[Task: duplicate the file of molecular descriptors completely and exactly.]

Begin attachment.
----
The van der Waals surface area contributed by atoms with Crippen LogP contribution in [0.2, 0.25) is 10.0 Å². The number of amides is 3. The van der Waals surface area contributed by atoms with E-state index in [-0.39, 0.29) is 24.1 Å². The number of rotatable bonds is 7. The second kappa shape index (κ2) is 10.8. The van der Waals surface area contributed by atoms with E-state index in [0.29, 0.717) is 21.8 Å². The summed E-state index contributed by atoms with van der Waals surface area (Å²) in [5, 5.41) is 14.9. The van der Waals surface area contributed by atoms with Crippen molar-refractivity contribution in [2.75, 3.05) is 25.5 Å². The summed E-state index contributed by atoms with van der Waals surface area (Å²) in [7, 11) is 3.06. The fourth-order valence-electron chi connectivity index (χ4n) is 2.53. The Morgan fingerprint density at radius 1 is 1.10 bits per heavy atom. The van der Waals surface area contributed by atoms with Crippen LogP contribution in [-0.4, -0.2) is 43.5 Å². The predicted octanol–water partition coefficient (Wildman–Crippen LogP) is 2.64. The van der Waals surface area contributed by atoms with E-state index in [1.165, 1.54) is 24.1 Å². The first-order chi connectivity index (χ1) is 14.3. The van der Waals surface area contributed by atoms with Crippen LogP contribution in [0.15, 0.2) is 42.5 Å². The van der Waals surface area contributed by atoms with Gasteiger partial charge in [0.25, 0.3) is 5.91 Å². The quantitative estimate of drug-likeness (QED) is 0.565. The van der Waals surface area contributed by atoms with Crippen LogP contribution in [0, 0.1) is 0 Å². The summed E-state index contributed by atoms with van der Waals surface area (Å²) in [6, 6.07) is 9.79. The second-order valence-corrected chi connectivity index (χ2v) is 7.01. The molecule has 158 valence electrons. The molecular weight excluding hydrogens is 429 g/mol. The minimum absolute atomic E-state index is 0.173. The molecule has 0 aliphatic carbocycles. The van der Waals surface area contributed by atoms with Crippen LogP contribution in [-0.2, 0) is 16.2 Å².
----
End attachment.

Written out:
The van der Waals surface area contributed by atoms with Crippen LogP contribution in [0.2, 0.25) is 10.0 Å². The number of amides is 3. The van der Waals surface area contributed by atoms with E-state index in [-0.39, 0.29) is 24.1 Å². The number of rotatable bonds is 7. The second kappa shape index (κ2) is 10.8. The van der Waals surface area contributed by atoms with E-state index in [0.29, 0.717) is 21.8 Å². The summed E-state index contributed by atoms with van der Waals surface area (Å²) in [5, 5.41) is 14.9. The van der Waals surface area contributed by atoms with Crippen molar-refractivity contribution in [2.75, 3.05) is 25.5 Å². The summed E-state index contributed by atoms with van der Waals surface area (Å²) in [7, 11) is 3.06. The fourth-order valence-electron chi connectivity index (χ4n) is 2.53. The Morgan fingerprint density at radius 1 is 1.10 bits per heavy atom. The van der Waals surface area contributed by atoms with Crippen LogP contribution in [-0.4, -0.2) is 43.5 Å². The predicted octanol–water partition coefficient (Wildman–Crippen LogP) is 2.64. The van der Waals surface area contributed by atoms with E-state index in [1.165, 1.54) is 24.1 Å². The first-order chi connectivity index (χ1) is 14.3. The van der Waals surface area contributed by atoms with Crippen LogP contribution in [0.15, 0.2) is 42.5 Å². The van der Waals surface area contributed by atoms with Gasteiger partial charge in [0.25, 0.3) is 5.91 Å². The quantitative estimate of drug-likeness (QED) is 0.565. The van der Waals surface area contributed by atoms with Crippen LogP contribution in [0, 0.1) is 0 Å². The summed E-state index contributed by atoms with van der Waals surface area (Å²) in [6, 6.07) is 9.79. The second-order valence-corrected chi connectivity index (χ2v) is 7.01. The molecule has 158 valence electrons. The molecular weight excluding hydrogens is 429 g/mol. The minimum absolute atomic E-state index is 0.173. The molecule has 0 aliphatic carbocycles. The van der Waals surface area contributed by atoms with Crippen LogP contribution in [-0.2, 0) is 16.2 Å².